I can completely pay off my mortgage early. Should I pay it off or invest?

My mortgage is 3.5% fixed rate. I have enough money to pay off the remaining balance, and still have enough left over for an emergency fund.

My investments have historically made more than 3.5% per year, and I’m fairly confident that I can make an average rate of 3.5% or more going forward. (Not guaranteed, of course, because there is still risk).

Does it make sense to forgo paying off my mortgage early and just invest that money? Other than investment risk/returns, what other factors should I consider?

5 thoughts on “I can completely pay off my mortgage early. Should I pay it off or invest?

  1. TxRegex

    The main reasons not to pay off your mortgage early are:

    1. You shop around various banks and discover that your current mortgage rate is fixed at a lower percent than most other banks are offering on new mortgages today.

    2. Everybody seems worried about or is experiencing inflation.

    3. You are not restricted in what you can invest in, and your investments are getting a better return than your mortgage rate.

    4. You are uncertain about your job security.

    5. You wouldn’t have much cash left after paying down the mortgage early.

    6. You get insurance that would be difficult to obtain without a mortgage (coastal hurricane/flood insurance)

    The main reasons to pay off your mortgage early are:

    1. You have restrictions on what you can invest in either legally or contractually, an you don’t have any other higher-rate debt.

    2. Mortgage rates are dropping or you are able to get a new mortgage at a lower rate (refinance)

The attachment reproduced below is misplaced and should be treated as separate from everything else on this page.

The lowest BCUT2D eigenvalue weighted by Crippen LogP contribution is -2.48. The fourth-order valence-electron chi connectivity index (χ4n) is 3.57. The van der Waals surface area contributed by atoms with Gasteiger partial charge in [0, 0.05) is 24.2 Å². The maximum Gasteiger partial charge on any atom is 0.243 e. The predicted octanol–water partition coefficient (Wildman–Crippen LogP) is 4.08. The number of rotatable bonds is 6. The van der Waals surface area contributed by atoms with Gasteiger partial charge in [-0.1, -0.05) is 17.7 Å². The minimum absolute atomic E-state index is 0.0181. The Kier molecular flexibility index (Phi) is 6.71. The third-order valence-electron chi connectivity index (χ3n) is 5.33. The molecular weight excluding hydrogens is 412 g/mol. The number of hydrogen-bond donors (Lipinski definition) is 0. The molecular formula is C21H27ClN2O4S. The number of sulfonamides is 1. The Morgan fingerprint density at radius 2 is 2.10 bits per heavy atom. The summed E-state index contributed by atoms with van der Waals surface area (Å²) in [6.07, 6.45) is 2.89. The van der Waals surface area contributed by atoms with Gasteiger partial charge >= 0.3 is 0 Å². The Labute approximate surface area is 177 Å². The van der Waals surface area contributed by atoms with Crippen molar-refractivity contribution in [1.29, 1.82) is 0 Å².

3. You have a variable-rate loan and don’t want the stress of it hanging over your head.

    4. You think you might be sued. They can’t come after your home if you have a homestead exemption in some states, but they can come after your cash.

  2. JoeTaxpayer

    Welcome to Money.SE. Please forgive what might sound like a cliche, “How well do you sleep at night?” I mean, specific to the mortgage. There are those who are in a group who consider debt, at any rate, to be inherently bad, and would not take on a 2% mortgage even if a different bank were offering 4% CDs. You just need to understand the risk.

    Your mortgage cost after taxes may be 2.625% (if you are in the 25% bracket) therefore, your break even is 3.09% for long term investments. The recent “lost decade” had a return of -9.5% for the full 10 year period. This is just about the worst decade in modern history. The average 10 year return is a cumulative 183% gain, with a standard deviation of 138%. If a perfect bell curve, this means that 1 10 year in 6 will give you a return under 45%. In fact, of the last 100 10 year periods, 15 had returns less than 45%, and just 8 were less than 30%, right in line with the bell curve stats.

    We always need to say “past performance is no guarantee of future results,” yet, when it comes to the market (I use the S&P for my numbers, by the way) we do have history to give us an idea of the kind of volatility we might see over the years. In my opinion, your approach is sound, and your returns very skewed to the positive, the median 10 year return being 138%, vs your cost of money of 40% or so for a decade.